KATHMANDU, Nepal (AP) — Four years since a catastrophic earthquake destroyed much of central and eastern Nepal, a remote Himalayan area is still reeling with what looks like irreparable damage.
Nestled in the foothills of Langtang Mountain, Helambu has become a textbook example of how not to rebuild after a disaster. Unattractive tiny huts made of blue corrugated iron sheets dot the foothills around the ruins of houses reduced to rubble in the earthquake.
“It was not how I wanted to rebuild. But it was all I managed to construct with my savings and the money provided by the government,” said 44-year-old Gyalbu Lama. His new home cost Lama around 700,000 Nepalese rupees ($6,230), but it’s too small for his five-member family.
Exactly four years ago, the earthquake pounded Helambu along with the rest of the country, claiming over 9,000 lives. It destroyed about a million homes and pushed an estimated million people into poverty.
Helambu was known for its natural and cultural heritage but became one of the worst-hit areas. Now, almost a third of the houses have yet to be rebuilt due to delays in relief distribution, a shortage engineers and red tape, villagers say.
Lama’s feelings resonate across the area, especially among the poor.
The mayor of Helambu Rural Municipality, Nima Gyalzen Sherpa, said the small size of government-provided reconstruction grants and delays in their distribution led to a rise in slum-like houses.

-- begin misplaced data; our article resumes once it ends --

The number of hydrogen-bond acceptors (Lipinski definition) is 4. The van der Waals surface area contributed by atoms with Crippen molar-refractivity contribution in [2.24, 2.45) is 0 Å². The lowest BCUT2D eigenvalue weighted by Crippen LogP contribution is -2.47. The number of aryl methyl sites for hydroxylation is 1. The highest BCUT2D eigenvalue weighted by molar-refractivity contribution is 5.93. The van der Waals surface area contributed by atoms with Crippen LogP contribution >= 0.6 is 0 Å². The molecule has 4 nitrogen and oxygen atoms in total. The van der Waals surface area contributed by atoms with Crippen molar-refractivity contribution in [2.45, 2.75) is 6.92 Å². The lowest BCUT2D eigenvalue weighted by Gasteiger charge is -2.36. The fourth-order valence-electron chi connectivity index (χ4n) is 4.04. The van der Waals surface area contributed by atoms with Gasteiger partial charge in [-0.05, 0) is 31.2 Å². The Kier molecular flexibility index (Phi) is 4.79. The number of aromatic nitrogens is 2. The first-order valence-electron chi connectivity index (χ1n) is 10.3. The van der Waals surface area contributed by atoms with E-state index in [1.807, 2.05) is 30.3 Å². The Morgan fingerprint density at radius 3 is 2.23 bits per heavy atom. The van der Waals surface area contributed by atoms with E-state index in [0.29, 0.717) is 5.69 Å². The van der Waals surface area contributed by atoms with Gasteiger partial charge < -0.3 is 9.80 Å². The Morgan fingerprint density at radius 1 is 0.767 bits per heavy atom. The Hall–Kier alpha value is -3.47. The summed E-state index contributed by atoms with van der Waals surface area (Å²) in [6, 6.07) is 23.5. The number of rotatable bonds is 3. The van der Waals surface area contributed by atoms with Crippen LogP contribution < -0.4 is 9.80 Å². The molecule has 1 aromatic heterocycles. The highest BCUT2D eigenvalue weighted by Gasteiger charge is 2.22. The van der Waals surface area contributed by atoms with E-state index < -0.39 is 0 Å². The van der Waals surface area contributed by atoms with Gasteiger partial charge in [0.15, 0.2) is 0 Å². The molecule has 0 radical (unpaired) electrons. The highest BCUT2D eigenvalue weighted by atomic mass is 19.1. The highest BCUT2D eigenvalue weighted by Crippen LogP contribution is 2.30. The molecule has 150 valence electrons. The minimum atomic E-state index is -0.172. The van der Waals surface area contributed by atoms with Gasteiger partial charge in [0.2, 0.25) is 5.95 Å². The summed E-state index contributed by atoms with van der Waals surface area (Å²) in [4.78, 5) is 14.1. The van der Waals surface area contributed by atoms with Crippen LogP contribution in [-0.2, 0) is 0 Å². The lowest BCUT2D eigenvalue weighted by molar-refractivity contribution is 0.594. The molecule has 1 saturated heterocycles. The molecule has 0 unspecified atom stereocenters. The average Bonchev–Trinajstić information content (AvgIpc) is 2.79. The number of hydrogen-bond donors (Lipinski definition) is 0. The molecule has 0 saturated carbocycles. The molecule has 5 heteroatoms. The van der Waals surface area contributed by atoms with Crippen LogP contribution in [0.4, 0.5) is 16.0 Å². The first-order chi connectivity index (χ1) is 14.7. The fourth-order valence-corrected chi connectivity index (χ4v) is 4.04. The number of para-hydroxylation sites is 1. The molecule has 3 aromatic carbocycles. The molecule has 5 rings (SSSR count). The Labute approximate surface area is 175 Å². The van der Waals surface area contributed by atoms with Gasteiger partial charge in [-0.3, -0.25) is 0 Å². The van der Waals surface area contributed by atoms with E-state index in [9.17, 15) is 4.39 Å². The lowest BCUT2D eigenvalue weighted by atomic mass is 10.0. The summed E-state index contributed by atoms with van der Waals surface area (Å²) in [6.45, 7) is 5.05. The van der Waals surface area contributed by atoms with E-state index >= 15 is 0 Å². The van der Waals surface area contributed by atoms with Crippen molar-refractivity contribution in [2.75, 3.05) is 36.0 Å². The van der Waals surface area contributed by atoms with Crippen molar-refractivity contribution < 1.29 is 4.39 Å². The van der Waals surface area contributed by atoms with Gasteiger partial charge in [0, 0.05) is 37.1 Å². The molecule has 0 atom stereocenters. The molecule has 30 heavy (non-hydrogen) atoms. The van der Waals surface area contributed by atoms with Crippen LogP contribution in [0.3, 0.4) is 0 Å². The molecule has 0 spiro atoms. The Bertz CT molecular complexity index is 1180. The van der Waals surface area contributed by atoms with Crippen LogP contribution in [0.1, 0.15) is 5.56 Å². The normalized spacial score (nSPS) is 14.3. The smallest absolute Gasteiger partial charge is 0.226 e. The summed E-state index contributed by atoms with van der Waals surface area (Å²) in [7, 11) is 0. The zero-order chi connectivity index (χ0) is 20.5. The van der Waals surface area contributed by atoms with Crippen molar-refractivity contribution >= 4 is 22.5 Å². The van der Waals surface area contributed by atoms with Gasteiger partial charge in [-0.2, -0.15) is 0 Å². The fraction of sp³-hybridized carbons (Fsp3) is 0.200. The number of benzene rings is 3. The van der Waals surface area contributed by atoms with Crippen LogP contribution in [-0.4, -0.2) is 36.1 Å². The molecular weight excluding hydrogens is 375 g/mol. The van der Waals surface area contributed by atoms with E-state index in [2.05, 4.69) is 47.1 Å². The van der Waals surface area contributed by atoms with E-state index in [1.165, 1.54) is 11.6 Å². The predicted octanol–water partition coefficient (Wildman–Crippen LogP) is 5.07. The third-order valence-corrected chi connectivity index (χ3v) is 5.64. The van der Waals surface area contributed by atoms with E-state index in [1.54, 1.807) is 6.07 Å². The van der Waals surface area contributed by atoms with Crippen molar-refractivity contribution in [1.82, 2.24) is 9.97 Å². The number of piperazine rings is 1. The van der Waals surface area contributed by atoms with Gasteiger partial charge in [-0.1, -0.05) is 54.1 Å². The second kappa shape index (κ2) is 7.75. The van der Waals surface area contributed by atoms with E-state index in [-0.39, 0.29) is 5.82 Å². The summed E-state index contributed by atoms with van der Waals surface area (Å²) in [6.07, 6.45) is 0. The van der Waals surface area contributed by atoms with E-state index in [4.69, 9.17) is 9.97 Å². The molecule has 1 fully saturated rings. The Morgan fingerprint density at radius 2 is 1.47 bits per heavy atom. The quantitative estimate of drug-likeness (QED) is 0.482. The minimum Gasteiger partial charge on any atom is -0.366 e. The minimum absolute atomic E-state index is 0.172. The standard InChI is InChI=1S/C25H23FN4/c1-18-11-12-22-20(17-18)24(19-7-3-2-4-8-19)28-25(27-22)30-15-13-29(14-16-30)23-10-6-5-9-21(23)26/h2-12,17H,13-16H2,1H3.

“It’s impossible to build a house with 300,000 rupees,” Nima said.
On Thursday, Prime Minister K.P. Sharma Oli spent much of the day inaugurating newly constructed buildings, inspecting quake-hit structures and attending programs in the capital, Kathmandu, marking the fourth anniversary. He pledged to meet a deadline of 2020 for completing the reconstruction of most homes and monuments, but acknowledged that some big structures with historical significance could take more time.
Months after the earthquake, Nepal finally set up a National Reconstruction Authority to rebuild private and public infrastructure.
But reconstruction efforts failed to gain momentum due to frequent changes in the government and in the NRA’s leadership. Some bigger projects were affected by delays in grants pledged by India, China and other donors.
According to the NRA, about 50% of the recipients of reconstruction grants have completed rebuilding, and 30% are now underway. It says 80% of school buildings, 95% of government buildings and 68% of archaeological buildings and monuments have been rebuilt.
“The post-earthquake reconstruction is on the right track. The international community has praised our progress in reconstruction,” NRA head Sushil Gyewali said.
On the ground, it’s somewhat different.
The new homes are little different from the makeshift plastic shelters that were used by many people for months after the earthquake. It’s a huge loss for a village that was previously composed of attractive houses made of local resources including timber, stones, tiles, reeds and mud.
Housing experts say Helambu embodies everything that has gone wrong with Nepal’s reconstruction efforts.
“The authorities have not just been slow, they’ve also ignored the local style of architecture in rebuilding,” said Rabindra Puri, an architect and conservationist of Nepali monuments.
“Rural areas used to boast great diversity,” said Gyanu Adhikari, editor of the Kathmandu-based news portal The Record. “To quote one housing expert, it’s ‘the greatest slumification in Nepal’s history.'”